Chapter 11, Asset and Liability Management (Dániel Havran, István Margitai) demonstrates how R can support the process of asset and liability management in a bank. The focus is on data generation, measuring and reporting on interest rate risks, liquidity risk management, and the modeling of the behavior of non-maturing deposits.

Chapter 12, Capital Adequacy (Gergely Gabler, Ferenc Illés) summarizes the principles of the Basel Accords, and in order to determinate the capital adequacy of a bank, calculates value-at-risk with the help of the historical, delta-normal, and Monte-Carlo simulation methods. Specific issues of credit and operational risk are also covered.

Chapter 13, Systemic Risk (Ádám Banai, Ferenc Illés) shows two methods that can help in identifying systemically important financial institutions based on network theory: a core-periphery model and a contagion model.

Gergely Daróczi has also contributed to most chapters by reviewing the program codes.

What you need for this book

All the codes examples provided in this book should be run in the R console that is to be installed first on your computer. You can download the software for free and find the installation instructions for all major operating systems at Although we will not cover advanced topics such as how to use R in Integrated Development Environment, there are awesome plugins for Emacs, Eclipse, vi, or Notepad++ besides other editors, and we also highly recommend that you try RStudio, which is a free and open source IDE dedicated to R.

Apart from a working R installation, we will also use some user-contributed R packages that can be easily installed from the Comprehensive A Archive Network. To install a package, use the install.packages command in the R console, shown as follows:

> install.packages('Quantmod')

After installation, the package should also be loaded first to the current R session before usage:

> library (Quantmod)

You can find free introductory articles and manuals on the R home page.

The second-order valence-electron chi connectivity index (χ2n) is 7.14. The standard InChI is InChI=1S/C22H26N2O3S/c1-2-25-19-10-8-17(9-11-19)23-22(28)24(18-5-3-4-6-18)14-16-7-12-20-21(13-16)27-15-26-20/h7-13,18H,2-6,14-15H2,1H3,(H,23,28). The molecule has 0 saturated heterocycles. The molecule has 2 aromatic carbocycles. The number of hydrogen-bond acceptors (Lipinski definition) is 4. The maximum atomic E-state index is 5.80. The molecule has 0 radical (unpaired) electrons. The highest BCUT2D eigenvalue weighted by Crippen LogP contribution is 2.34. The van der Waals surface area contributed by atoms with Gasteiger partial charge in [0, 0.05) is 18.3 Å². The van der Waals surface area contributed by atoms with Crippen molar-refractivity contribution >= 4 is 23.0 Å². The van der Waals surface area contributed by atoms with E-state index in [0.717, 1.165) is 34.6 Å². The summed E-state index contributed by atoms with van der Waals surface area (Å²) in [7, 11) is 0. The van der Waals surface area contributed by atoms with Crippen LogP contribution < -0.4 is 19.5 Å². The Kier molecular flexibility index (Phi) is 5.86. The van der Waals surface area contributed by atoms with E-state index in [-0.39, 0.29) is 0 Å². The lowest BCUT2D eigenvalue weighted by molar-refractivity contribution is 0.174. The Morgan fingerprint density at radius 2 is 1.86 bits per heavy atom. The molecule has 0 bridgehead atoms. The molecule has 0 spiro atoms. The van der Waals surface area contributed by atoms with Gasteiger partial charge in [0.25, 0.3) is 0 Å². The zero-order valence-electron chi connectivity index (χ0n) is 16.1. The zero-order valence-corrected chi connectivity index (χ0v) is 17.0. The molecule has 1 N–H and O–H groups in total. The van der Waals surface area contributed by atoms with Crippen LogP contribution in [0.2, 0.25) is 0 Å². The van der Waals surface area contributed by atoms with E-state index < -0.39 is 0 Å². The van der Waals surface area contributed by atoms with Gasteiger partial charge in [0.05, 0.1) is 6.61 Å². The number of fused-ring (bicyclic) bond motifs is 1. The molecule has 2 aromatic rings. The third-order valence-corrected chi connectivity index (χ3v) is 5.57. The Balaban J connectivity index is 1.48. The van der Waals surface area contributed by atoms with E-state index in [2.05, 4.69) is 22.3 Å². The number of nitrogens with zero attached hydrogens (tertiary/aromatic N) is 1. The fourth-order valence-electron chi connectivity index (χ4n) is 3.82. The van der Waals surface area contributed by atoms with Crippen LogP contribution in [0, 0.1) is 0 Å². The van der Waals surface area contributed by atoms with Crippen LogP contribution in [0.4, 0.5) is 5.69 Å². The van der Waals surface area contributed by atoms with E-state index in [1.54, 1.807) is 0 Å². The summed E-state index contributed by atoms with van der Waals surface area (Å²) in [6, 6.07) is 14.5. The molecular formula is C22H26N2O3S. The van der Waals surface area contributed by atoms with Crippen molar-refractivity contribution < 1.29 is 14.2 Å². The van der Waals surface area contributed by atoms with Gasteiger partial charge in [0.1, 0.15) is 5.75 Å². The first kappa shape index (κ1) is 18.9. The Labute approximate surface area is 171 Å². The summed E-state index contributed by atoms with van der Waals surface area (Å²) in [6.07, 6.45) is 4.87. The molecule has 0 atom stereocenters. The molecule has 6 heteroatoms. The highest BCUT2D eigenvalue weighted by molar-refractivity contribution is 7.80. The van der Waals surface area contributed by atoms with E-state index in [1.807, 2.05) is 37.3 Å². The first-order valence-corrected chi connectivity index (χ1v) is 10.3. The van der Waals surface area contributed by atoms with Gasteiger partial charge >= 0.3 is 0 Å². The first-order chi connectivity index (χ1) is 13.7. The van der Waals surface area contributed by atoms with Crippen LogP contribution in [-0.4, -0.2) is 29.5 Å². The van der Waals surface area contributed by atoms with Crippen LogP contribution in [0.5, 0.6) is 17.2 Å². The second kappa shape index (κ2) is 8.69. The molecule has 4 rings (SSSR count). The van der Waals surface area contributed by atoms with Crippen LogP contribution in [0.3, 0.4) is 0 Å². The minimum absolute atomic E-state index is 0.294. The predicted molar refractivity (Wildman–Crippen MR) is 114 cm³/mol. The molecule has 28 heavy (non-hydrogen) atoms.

Who this book is for

This book is targeted to readers who are familiar with the basic financial concepts and who have some programming skills. However, even if you know the basics of Quantitative Finance, or you already have some programming experience in R, this book provides you with new revelations. In case you are already an expert in one of the topics, this book will get you up and running quickly in the other. However, if you wish to take up the rhythm of the chapters perfectly, you need to be on an intermediate level in Quantitative Finance, and you also need to have a reasonable knowledge in R. Both of these skills can be attained from the first volume of the sequel: Introduction to R for Quantitative Finance.


In this book, you will find a number of text styles that distinguish between different kinds of information. Here are some examples of these styles and an explanation of their meaning.

Any command-line input or output is written as follows:

#generate the two time series of length 1000
set.seed(20140623)         #fix the random seed
N <- 1000                  #define length of simulation
x <- cumsum(rnorm(N))      #simulate a normal random walk
gamma <- 0.7               #set an initial parameter value
y <- gamma * x + rnorm(N)  #simulate the cointegrating series
plot(x, type='l')          #plot the two series

New terms and important words are shown in bold. Words that you see on the screen, for example, in menus or dialog boxes, appear in the text like this: "Another useful visualization exercise is to look at the Density on log-scale."


Warnings or important notes appear in a box like this.


Tips and tricks appear like this.